2. The imperfect metals arc subject to rust, all of them except mercury, which is made into vermilion by solution, or calcination. The rest are rusted by any salt, sour, or acid water. Lead into a white body called cerussa. Iron into a pale red called ferrugo. Copper is turned into green, named asrugo, nes viride. Tin into white: but this is not in use, neither hath it obtained a name.
The Scriptures mention the ru6t of gold, but that is in regard of the allay.
3. Calcination. AH metals- may be calcined by strong waters, or by admixtion of salt, sulphur, and mercury. The imperfect metals may be calcined by continuance of simple fire; iron thus calcined is called crocus martis.
And this is their best way. Gold and silver are best calcined by mercury. Their colour is grey. Lead calcined is very red. Copper dusky red.
4. Metals are sublimed by joining them with mercury or salts. As silver with mercury, gold with sal armoniac, mercury with vitriol.
5. Precipitation is, when any metal being dissolved into a strong water, is beaten down into a powder by salt water. The chiefest in this kind is oil of tartar.
6. Amalgamation is the joining or mixing of mercury with any other of the metals. The manner is this in gold, the rest are answerable: take six parts of mercury, make them hot in a crucible, and pour them to one part of gold made red hot in another crucible, stir these well together that they may incorporate; which done, cast the mass into cold water and wash it. This is called the amalgama of gold.
7. For vitrification. All the imperfect metals may be turned by strong fire into glass, except mercury; iron into green; lead into yellow; brass into blue; tin into pale yellow. For gold and silver I have not known them vitrified, except joined with antimony. These glassy bodies may be reduced into the form of mineral bodies.
8. Dissolution. All metals without exception may be dissolved.
(1.) Iron may be dissolved by any tart, salt, or vitriolated water; yea, by common water, if it be first calcined with sulphur. It dissolves in aqua fortis with great ebullition and heat, into a red liquor, so red as blood.
(2.) Lead is fittest dissolved in vinegar, into a pale yellow, making the vinegar very sweet.
(3.) Tin is best dissolved with distilled salt water. It retains the colour of the menstruum.
(4.) Copper dissolves as iron doth, in the same liquor, into a blue.
(5.) Silver hath its proper menstruum, which is aqua fortis. The colour is green, with great heat and ebullition.
(6.) Gold is dissolved with aqua regia, intoayellow liquor, with little heat or ebullition.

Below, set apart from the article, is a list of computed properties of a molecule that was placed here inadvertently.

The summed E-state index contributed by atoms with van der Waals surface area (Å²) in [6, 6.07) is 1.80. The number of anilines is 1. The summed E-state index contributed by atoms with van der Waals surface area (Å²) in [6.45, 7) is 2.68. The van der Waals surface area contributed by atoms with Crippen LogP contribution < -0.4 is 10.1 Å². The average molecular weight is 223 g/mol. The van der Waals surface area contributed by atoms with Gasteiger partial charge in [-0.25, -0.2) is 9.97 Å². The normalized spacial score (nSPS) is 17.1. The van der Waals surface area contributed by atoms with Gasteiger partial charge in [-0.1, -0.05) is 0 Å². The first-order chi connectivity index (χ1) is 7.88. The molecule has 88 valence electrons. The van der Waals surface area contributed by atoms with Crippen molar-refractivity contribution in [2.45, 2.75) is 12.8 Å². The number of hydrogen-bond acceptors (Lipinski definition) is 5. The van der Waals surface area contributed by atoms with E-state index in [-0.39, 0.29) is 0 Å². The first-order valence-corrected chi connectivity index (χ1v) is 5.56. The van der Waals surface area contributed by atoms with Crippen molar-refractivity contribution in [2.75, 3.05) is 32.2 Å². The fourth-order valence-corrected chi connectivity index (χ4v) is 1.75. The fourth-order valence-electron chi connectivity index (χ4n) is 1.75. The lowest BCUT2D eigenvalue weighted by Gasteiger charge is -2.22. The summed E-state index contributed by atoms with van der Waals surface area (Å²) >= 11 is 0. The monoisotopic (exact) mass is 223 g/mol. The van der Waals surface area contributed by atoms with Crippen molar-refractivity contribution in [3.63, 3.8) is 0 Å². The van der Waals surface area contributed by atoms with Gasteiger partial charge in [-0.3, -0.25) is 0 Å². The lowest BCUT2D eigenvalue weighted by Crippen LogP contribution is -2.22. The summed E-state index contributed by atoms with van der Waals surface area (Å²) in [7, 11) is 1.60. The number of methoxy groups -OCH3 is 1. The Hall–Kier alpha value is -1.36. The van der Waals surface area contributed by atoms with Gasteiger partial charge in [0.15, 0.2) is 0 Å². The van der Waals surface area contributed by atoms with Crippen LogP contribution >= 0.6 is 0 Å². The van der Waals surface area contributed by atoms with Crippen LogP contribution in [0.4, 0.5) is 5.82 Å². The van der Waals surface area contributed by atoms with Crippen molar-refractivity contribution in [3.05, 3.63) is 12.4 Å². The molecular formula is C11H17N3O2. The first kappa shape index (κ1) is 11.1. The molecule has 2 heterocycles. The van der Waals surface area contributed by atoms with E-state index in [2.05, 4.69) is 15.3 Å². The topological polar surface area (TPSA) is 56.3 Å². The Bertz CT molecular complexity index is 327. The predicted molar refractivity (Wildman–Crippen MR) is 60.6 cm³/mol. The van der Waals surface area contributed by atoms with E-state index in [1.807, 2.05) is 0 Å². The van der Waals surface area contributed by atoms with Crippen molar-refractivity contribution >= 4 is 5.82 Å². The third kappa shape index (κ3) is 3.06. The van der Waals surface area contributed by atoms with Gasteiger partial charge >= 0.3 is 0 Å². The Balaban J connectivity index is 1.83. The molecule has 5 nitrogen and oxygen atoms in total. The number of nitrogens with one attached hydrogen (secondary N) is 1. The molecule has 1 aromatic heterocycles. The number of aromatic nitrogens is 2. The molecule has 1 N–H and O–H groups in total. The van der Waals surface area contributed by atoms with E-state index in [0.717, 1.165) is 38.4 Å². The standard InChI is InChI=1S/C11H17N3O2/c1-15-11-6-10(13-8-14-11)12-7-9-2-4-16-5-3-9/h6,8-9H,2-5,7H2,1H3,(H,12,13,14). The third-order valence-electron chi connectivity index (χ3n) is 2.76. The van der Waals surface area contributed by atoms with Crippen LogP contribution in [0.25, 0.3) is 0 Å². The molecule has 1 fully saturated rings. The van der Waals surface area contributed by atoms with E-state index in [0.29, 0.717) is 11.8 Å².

(7.) Mercury is- dissolved with much heat and boiling, into the same liquors which gold and silver are. It alters not the colour of the menstruum.
Note. Strong waters may be charged with half their weight of fixed metals, and equal of mercury; if the workman be skilful.
9. Sprouting. This is an accident of dissolution. For if the menstruum be overcharged, then within short time the metals will shoot into certain crystals.
10. For induration, or mollification, they depend upon the quantity of fixed mercury and sulphur. I have observed little of them, neither of toughness nor briltleness.
11. The degrees of fixation and volatility I ac
knowledge except the two utmost, which never were observed.
12. The question of transmutation is very doubtful. Wherefore I refer your honour to the fourth tome of " Theatrum Chymicum:" and there, to that tract which is entitled " Disquisitio Heliana;" where you shall find full satisfaction.
The fourth letter of the cross-row, touching
First, therefore, it is to be inquired in the negative, what bodies will never return, either by their extreme fixings, as in some vitrifications, or by extreme volatility.
It is also to be inquired of the two means of reduction; and first by the fire, which is but by congregation of homogeneal parts.
The second is, by drawing them down by some body that hath consent with them. As iron draweth down copper in water; gold draweth quicksilver in vapour; whatsoever is of this kind, is very diligently to be inquired.
Also it is to be inquired what time, or age, will reduce without help of fire or body.
Also it is to be inquired what gives impediment to union or restitution, which is sometimes called mortification; as when quicksilver is mortified with turpentine, spittle, or butter.
Lastly, it is to be inquired, how the metal restored, diflereth in any thing from the metal rare: as whether it become not more churlish, altered in colour, or the like.
Dr. Meverel's answers touching the restitutions of metals and minerals.
Reduction is chiefly effected by fire, wherein if they stand and nele, the imperfect metals vapour away, and so do all manner of salts which separated them in minimas partes before.
Reduction is singularly holpen, by joining store of metal of the same nature with it in the melting.
Metals reduced are somewhat churlish, but not altered in colour.
THE LORD VERULAM'S INQUISITION
Concerning the versions, transmutations, mulliplica lions, and effections of bodies.
Earth by fire is turned into brick, which is of the nature of a stone, and serveth for building, as stone doth; and the like of tile. Qu. the manner.
Naphtha, which was the bituminous mortar used in the walls of Babylon, grows to an entire and very hard matter like a stone.
In clay countries, where there is pebble and gravel, you shall find great stones, where you may see the pebbles or gravel, and between them a substance of stone us hard or harder than the pebble itself.
There are some springs of water, wherein if you put wood, it will turn into the nature of stone: so as that within the water shall be stone, and that above the water continue wood.
The slime about the reins and bladder in man's body turn into stone: and stone is likewise found